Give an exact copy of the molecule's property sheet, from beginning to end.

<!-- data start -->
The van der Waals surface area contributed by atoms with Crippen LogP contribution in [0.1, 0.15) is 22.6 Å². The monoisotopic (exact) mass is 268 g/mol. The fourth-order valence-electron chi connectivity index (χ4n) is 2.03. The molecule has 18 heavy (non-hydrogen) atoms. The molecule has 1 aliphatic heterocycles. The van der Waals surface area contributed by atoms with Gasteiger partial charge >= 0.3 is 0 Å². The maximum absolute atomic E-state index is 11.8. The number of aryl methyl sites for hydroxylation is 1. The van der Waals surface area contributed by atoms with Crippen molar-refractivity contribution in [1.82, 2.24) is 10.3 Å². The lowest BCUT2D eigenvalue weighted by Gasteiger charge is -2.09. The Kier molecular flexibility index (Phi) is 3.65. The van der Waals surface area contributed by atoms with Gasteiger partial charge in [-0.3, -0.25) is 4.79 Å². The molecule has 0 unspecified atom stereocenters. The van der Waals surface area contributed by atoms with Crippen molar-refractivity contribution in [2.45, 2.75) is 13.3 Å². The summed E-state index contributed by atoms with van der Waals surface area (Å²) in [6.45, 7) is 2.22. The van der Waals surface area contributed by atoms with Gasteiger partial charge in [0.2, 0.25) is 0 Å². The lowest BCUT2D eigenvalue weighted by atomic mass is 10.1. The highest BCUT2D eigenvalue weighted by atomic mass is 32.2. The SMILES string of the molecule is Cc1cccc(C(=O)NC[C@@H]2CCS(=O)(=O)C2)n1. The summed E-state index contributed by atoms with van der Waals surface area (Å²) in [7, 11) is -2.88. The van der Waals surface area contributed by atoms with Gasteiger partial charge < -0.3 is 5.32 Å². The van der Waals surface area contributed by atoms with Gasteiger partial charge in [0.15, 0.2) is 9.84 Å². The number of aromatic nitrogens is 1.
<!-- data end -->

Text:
The van der Waals surface area contributed by atoms with Crippen LogP contribution in [0.1, 0.15) is 22.6 Å². The monoisotopic (exact) mass is 268 g/mol. The fourth-order valence-electron chi connectivity index (χ4n) is 2.03. The molecule has 18 heavy (non-hydrogen) atoms. The molecule has 1 aliphatic heterocycles. The van der Waals surface area contributed by atoms with Gasteiger partial charge >= 0.3 is 0 Å². The maximum absolute atomic E-state index is 11.8. The number of aryl methyl sites for hydroxylation is 1. The van der Waals surface area contributed by atoms with Crippen molar-refractivity contribution in [1.82, 2.24) is 10.3 Å². The lowest BCUT2D eigenvalue weighted by Gasteiger charge is -2.09. The Kier molecular flexibility index (Phi) is 3.65. The van der Waals surface area contributed by atoms with Gasteiger partial charge in [-0.3, -0.25) is 4.79 Å². The molecule has 0 unspecified atom stereocenters. The van der Waals surface area contributed by atoms with Crippen molar-refractivity contribution in [2.45, 2.75) is 13.3 Å². The summed E-state index contributed by atoms with van der Waals surface area (Å²) in [6.45, 7) is 2.22. The van der Waals surface area contributed by atoms with Gasteiger partial charge in [0.2, 0.25) is 0 Å². The lowest BCUT2D eigenvalue weighted by atomic mass is 10.1. The highest BCUT2D eigenvalue weighted by atomic mass is 32.2. The SMILES string of the molecule is Cc1cccc(C(=O)NC[C@@H]2CCS(=O)(=O)C2)n1. The summed E-state index contributed by atoms with van der Waals surface area (Å²) in [7, 11) is -2.88. The van der Waals surface area contributed by atoms with Gasteiger partial charge < -0.3 is 5.32 Å². The van der Waals surface area contributed by atoms with Gasteiger partial charge in [0.15, 0.2) is 9.84 Å². The number of aromatic nitrogens is 1.